Ami Kaye is the author of What Hands Can Hold (2010). Her poems, reviews and articles have appeared in various journals and anthologies including Kentucky Review, Tiferet, East on Central, First Literary Review- East, Tears in the Fence, Cartier Street Review, Wild Goose Poetry Review, Peony Moon, Scottish Poetry Review, Diode Poetry Journal, and Iodine Poetry Journal, among others. Ami edited and published Sunrise from Blue Thunder in response to the Japan 2011 disasters, and co-edited First Water: Best of Pirene’s Fountain. Her work was nominated for the James B. Baker award, and received an honorable mention in the 2013 Tiferet contest. Ami is the publisher of Glass Lyre Press, and editor of Pirene’s Fountain.
The swell of gravity
collects a body of lightness
within its ample lungs
the whir of a hummingbird
sculpts the half-open blackness
from trees that hug the earth’s breast
in their clutching roots
and through them, wind, always wind,
—elements that burn and
feed the fire—
and flow between the rocks and clouds
growing from tiny breaths
to full-blown sounds
in sweet convergence,
rush of air, invisible sigh
—a floating lightness
follows the trail of
a lonely, haunting piping
The moving shape of air
its ability to flow
creating pitch when
weaving in and out of tiny holes
in reeds and hollow wood
inhale, exhale, unraveling plaits of sound
the winds rearrange a new existence
and on the way they learn their voices
piccolo, flute, oboe , clarinet, bassoon
Translucent wings linger
between stillness and breeze
catching the sun
like polished panes of tiffany glass.
From the chrysalis a damp body
unfolds a vaporous shimmer of silk,
its finely-etched veins spread
a muted radiance at the rim.
Zigzagging through cucumber vine
it hovers over a greening canopy
and settles on the bright flame of
a hibiscus, drinking deep from
Barely holding in its brief sojourn
the decree to live, it skirts too close
to the deep, dangerous undergrowth.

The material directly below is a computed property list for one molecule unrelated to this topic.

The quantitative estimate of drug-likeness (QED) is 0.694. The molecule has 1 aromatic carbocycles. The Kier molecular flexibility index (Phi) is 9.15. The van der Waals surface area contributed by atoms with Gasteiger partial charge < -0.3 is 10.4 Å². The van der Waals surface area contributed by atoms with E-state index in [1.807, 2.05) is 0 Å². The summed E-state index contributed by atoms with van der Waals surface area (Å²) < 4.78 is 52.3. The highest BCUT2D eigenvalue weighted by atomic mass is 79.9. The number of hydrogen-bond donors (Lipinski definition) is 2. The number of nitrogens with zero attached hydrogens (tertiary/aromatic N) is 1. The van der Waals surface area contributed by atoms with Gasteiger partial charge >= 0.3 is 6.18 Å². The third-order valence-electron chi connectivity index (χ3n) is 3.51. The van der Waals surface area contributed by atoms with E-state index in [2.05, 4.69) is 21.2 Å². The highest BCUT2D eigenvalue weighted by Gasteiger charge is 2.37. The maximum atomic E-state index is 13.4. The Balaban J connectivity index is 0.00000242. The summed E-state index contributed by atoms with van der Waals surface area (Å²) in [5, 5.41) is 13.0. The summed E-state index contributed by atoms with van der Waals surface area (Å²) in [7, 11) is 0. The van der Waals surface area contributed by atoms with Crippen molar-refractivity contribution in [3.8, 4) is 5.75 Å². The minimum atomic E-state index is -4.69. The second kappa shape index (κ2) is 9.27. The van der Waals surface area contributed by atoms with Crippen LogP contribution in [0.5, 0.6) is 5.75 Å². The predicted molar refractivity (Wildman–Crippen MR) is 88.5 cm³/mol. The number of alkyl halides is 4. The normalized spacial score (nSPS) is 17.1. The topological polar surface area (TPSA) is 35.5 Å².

Snagged by a twig, easily bruised,
the burn of a kiss on
its slow, whirring glide
casts a dark shadow on the
mossy stones below.
In diffused morning light
iridescent fractals dazzle the air,
even a brief life
in variations of song and silence
hoards the currency of joy.
Evening is melody’s most flirtatious tune, foreplay to night, the loaded touch, the heady whisper more powerful than the word itself. As the sun retracts its gold, magenta and lavender petals burst from slate-colored stones, their fragrance becomes evening’s prism. Lotus-eyed Krishna, who has claimed Shyam for his own name, feels the raw silk rasp in each blade of grass against his blue-toned skin. The wind carries a fine moisture, cooling the air as evening readies its own concert. Even the sharpest pain seems to soften as thousand musical phrases pierce the heart with their weighted placement of the melodic, double-faced F note. The torture of waiting is made tolerable only with the promise of the beloved’s presence. The free-flowing sitar echoes the heart’s four-chambered thud. She arrives with a chink of glass bangles, carrying a kerosene lamp in her hands, gas-blue flame bronzing her features. Clusters of mulberries ripen at first touch, opening to heat. Rituals of love are evening’s domain, the infinite ways of love, the hunger of blood stirring the embers. The cloud-veiled moon finds her place in the sky, a muted Kohinoor, pale shadow of what she will become in the night.
You send him out in the world
fully clothed, hair brushed,
collar straight, face shining
as he steps forth on his perilous journey.
The four-eyed gatekeepers hold up
their staffs with pointed graphite tips,
that rest on circles of pink rubber.
They guard the entrance to the
Sleepy-eyed, short-sighted, your little one returns,
a bit shame-faced because he did not make it in.
Welcome him home for he is tired,
cuddle him, plump him up if he is too lean.
But if you send him out too plump,
you may be told to carve some of those
adverbs and adjectives that make him bilious.
Don’t let him come back as if he has failed.
Tell him to keep trying, how there are more like him
than places to house them. Tell him about the sheer numbers
of those who arrive daily in hope.
Some of them are carried in Pushcarts, while some rock stars
zoom up in Pulitzers, and some rare ones are of a more
Nobel persuasion, but that does not mean all hope is lost.
He has his own voice, his own strength, his own place.
Hold him close to your bosom, happy to see him again before you send
him out again. For a space of time he is for your eyes only. You know
if you keep sending him out it will only be a matter of time. Don’t let
him ever give up.
See the other parent over there? She cries and wails and tells everyone she can
that her brainchild came back, wilted and crushed, returned from sender.
The neighbors hold her hand, and tell her they never deserved him anyway,
they try to make her feel better by calling the gatekeeper choice names.
A man sits in the dark watching her face. He says nothing.